OPINIONS US may export its own crisis to thwart development of others

OPINIONS

US may export its own crisis to thwart development of others

Global Times

20:15, November 21, 2021

File photo: GT

Japan is considering releasing oil from its strategic reserve to help stabilize soaring international crude oil prices, the Kyodo News reported on Saturday, citing Prime Minister Fumio Kishida.

The move came days after the Biden administration asked the world's largest oil consuming nations, including China, to consider releasing crude stockpiles to lower global oil prices.

While it is understandable that the Biden administration, against the backdrop of the skyrocketing oil prices and inflationary pressure in the US, is trying all ways to increase market supplies to lower prices, what's weirdly missing from media coverage on this issue is whether the US would also release oil from its reserve. The US has the world's largest strategic reserve at more than 600 million barrels.

If the US doesn't release its own crude reserves but instead "instructs" others to release theirs, it could invite cynicism as to whether the US government's requests are to serve the purpose of shifting the burden of its own economic problems to other economies.

Energy reserves are of great importance in terms of national security, so caution is needed for any oil consuming nation when it comes to releasing reserves. For instance, it is conceivable that the Japanese government would face pressure if it decided to release its oil reserve only for lowering market prices.

From China's perspective, ensuring adequate oil supply is important for maintain economic and social stability, the principle of using strategic oil reserve to mainly alleviate acute supply shortage or tackle with other emergency situations, will not change too easily.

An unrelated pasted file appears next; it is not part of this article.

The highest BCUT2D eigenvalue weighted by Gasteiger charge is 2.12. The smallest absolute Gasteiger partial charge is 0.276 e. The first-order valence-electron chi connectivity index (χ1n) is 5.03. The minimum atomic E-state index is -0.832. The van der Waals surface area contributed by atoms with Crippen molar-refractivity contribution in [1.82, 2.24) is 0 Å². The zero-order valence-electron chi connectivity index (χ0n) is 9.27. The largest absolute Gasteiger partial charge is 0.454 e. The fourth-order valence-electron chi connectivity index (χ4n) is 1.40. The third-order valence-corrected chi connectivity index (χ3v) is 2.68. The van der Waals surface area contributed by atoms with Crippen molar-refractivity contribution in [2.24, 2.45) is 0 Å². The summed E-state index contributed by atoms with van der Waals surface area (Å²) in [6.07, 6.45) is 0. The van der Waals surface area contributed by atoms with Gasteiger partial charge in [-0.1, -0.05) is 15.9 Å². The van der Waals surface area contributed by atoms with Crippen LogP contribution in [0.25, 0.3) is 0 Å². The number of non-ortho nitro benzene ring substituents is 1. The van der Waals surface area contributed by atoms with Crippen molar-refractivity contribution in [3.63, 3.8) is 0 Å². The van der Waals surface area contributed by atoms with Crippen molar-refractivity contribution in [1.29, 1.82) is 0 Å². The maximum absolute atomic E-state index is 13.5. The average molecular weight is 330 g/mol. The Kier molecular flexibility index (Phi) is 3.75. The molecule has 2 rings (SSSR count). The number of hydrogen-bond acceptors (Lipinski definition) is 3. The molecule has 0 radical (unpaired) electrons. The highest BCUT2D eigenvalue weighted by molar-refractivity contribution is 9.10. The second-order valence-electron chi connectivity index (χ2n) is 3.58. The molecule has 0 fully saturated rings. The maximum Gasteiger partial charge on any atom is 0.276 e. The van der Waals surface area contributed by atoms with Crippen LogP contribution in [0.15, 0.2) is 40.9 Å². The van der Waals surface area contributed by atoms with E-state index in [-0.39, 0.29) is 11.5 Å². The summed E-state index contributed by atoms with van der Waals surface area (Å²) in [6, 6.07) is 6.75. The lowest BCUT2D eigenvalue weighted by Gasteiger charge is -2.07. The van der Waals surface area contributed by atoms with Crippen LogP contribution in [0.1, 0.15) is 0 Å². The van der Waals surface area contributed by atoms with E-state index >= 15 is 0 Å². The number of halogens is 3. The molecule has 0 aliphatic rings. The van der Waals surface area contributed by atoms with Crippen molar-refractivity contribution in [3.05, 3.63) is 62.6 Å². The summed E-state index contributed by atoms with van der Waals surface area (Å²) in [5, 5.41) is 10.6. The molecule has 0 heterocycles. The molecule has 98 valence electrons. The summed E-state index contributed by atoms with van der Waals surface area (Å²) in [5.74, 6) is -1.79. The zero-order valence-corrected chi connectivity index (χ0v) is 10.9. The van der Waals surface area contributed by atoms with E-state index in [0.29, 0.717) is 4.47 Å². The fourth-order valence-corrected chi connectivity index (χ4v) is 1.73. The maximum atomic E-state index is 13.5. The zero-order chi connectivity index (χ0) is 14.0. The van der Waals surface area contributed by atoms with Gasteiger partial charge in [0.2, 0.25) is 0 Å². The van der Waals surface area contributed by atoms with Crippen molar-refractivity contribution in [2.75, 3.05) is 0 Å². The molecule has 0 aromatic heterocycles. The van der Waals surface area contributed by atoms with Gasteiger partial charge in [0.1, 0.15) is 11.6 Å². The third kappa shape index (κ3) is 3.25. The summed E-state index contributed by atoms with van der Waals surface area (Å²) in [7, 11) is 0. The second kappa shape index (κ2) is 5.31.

Despite the US call for coordinated efforts from China on issues such as curbing surging oil prices, the Biden administration is still sending mixed signals by continuing its suppression on China's high-tech companies.

There is no denying that the virtual meeting between the leaders of the two countries last week has created a more positive atmosphere for managing the bilateral relationship, but it doesn't necessarily mean that China would let down its guard, completely.

It is still essential for us to have our own measured standards for potential cooperation and take all necessary measures to protect our own national interests. We could be cooperative if it is in our interests, but if something is against our interests and may expose us to unnecessary levels of risks, we should say no.

With regard to curbing elevated inflation, there is no need for China to fight inflation in the same way as the US. Because unlike in the US where prices of almost everything are skyrocketing, China only faces factory gate inflation, with the producer price index for October jumping 13.5 percent year-on-year. This means China needs to curb inflation in a selective way, keeping the prices of raw materials and manufacturing equipment under control.

While focusing on our own affairs, we need to be prepared to face the US trying to export its economic troubles abroad and negatively impact China's economy.

As the US is bent on repressing many Chinese companies by cutting off crucial supplies, and decoupling the two economies, there is no ground for us to reply to Washington's oil-release demand.

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